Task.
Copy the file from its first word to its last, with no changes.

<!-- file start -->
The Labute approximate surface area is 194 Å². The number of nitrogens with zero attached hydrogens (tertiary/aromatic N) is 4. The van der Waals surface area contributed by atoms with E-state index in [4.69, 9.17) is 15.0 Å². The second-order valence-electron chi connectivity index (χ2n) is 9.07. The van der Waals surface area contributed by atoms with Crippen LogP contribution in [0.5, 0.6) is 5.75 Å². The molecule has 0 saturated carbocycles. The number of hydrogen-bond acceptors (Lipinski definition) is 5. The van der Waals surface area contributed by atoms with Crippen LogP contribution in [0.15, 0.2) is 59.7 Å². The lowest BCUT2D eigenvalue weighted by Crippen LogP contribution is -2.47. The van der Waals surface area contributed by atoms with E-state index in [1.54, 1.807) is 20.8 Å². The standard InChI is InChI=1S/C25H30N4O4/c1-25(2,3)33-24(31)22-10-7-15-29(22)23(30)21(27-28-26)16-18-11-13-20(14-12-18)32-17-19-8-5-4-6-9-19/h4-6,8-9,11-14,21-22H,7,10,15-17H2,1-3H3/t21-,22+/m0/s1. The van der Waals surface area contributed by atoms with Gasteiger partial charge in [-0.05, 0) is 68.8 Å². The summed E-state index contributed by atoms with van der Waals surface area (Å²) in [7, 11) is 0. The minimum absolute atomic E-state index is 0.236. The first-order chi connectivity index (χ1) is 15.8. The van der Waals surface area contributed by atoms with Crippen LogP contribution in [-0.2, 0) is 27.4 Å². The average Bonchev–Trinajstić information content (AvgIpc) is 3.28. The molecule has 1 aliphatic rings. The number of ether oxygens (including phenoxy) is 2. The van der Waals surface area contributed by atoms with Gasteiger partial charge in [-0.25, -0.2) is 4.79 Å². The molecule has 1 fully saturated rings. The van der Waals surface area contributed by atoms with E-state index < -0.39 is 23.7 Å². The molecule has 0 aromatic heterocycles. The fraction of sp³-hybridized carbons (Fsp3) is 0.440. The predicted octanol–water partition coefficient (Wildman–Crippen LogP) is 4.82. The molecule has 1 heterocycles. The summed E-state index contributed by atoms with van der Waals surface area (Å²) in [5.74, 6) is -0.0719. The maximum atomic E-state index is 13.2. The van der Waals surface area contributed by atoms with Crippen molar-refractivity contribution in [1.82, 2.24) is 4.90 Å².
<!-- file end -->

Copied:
The Labute approximate surface area is 194 Å². The number of nitrogens with zero attached hydrogens (tertiary/aromatic N) is 4. The van der Waals surface area contributed by atoms with E-state index in [4.69, 9.17) is 15.0 Å². The second-order valence-electron chi connectivity index (χ2n) is 9.07. The van der Waals surface area contributed by atoms with Crippen LogP contribution in [0.5, 0.6) is 5.75 Å². The molecule has 0 saturated carbocycles. The number of hydrogen-bond acceptors (Lipinski definition) is 5. The van der Waals surface area contributed by atoms with Crippen LogP contribution in [0.15, 0.2) is 59.7 Å². The lowest BCUT2D eigenvalue weighted by Crippen LogP contribution is -2.47. The van der Waals surface area contributed by atoms with E-state index in [1.54, 1.807) is 20.8 Å². The standard InChI is InChI=1S/C25H30N4O4/c1-25(2,3)33-24(31)22-10-7-15-29(22)23(30)21(27-28-26)16-18-11-13-20(14-12-18)32-17-19-8-5-4-6-9-19/h4-6,8-9,11-14,21-22H,7,10,15-17H2,1-3H3/t21-,22+/m0/s1. The van der Waals surface area contributed by atoms with Gasteiger partial charge in [-0.05, 0) is 68.8 Å². The summed E-state index contributed by atoms with van der Waals surface area (Å²) in [7, 11) is 0. The minimum absolute atomic E-state index is 0.236. The first-order chi connectivity index (χ1) is 15.8. The van der Waals surface area contributed by atoms with Crippen LogP contribution in [-0.2, 0) is 27.4 Å². The average Bonchev–Trinajstić information content (AvgIpc) is 3.28. The molecule has 1 aliphatic rings. The number of ether oxygens (including phenoxy) is 2. The van der Waals surface area contributed by atoms with Gasteiger partial charge in [-0.25, -0.2) is 4.79 Å². The molecule has 1 fully saturated rings. The van der Waals surface area contributed by atoms with E-state index < -0.39 is 23.7 Å². The molecule has 0 aromatic heterocycles. The fraction of sp³-hybridized carbons (Fsp3) is 0.440. The predicted octanol–water partition coefficient (Wildman–Crippen LogP) is 4.82. The molecule has 1 heterocycles. The summed E-state index contributed by atoms with van der Waals surface area (Å²) in [5.74, 6) is -0.0719. The maximum atomic E-state index is 13.2. The van der Waals surface area contributed by atoms with Crippen molar-refractivity contribution in [1.82, 2.24) is 4.90 Å².